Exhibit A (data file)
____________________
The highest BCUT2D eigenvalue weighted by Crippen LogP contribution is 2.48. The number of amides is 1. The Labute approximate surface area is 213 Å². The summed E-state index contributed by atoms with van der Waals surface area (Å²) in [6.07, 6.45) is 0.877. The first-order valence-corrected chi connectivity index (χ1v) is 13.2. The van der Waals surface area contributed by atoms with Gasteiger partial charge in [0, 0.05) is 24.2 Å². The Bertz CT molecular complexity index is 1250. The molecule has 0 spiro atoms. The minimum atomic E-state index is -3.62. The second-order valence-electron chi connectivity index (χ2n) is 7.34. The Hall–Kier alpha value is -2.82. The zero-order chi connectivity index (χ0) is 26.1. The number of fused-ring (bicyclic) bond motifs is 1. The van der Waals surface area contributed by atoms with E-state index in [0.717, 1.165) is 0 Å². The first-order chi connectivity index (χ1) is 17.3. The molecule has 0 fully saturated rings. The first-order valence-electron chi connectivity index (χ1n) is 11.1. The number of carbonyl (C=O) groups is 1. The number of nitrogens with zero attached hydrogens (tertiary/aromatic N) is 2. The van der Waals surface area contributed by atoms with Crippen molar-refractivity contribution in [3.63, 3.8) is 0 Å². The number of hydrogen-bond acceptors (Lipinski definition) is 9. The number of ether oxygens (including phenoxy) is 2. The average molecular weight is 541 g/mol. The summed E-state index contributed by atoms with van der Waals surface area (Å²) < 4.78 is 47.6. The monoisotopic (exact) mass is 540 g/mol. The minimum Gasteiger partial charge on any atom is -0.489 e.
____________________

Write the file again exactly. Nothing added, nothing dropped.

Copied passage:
The highest BCUT2D eigenvalue weighted by Crippen LogP contribution is 2.48. The number of amides is 1. The Labute approximate surface area is 213 Å². The summed E-state index contributed by atoms with van der Waals surface area (Å²) in [6.07, 6.45) is 0.877. The first-order valence-corrected chi connectivity index (χ1v) is 13.2. The van der Waals surface area contributed by atoms with Gasteiger partial charge in [0, 0.05) is 24.2 Å². The Bertz CT molecular complexity index is 1250. The molecule has 0 spiro atoms. The minimum atomic E-state index is -3.62. The second-order valence-electron chi connectivity index (χ2n) is 7.34. The Hall–Kier alpha value is -2.82. The zero-order chi connectivity index (χ0) is 26.1. The number of fused-ring (bicyclic) bond motifs is 1. The van der Waals surface area contributed by atoms with E-state index in [0.717, 1.165) is 0 Å². The first-order chi connectivity index (χ1) is 17.3. The molecule has 0 fully saturated rings. The first-order valence-electron chi connectivity index (χ1n) is 11.1. The number of carbonyl (C=O) groups is 1. The number of nitrogens with zero attached hydrogens (tertiary/aromatic N) is 2. The van der Waals surface area contributed by atoms with Crippen molar-refractivity contribution in [3.63, 3.8) is 0 Å². The number of hydrogen-bond acceptors (Lipinski definition) is 9. The number of ether oxygens (including phenoxy) is 2. The average molecular weight is 541 g/mol. The summed E-state index contributed by atoms with van der Waals surface area (Å²) < 4.78 is 47.6. The monoisotopic (exact) mass is 540 g/mol. The minimum Gasteiger partial charge on any atom is -0.489 e.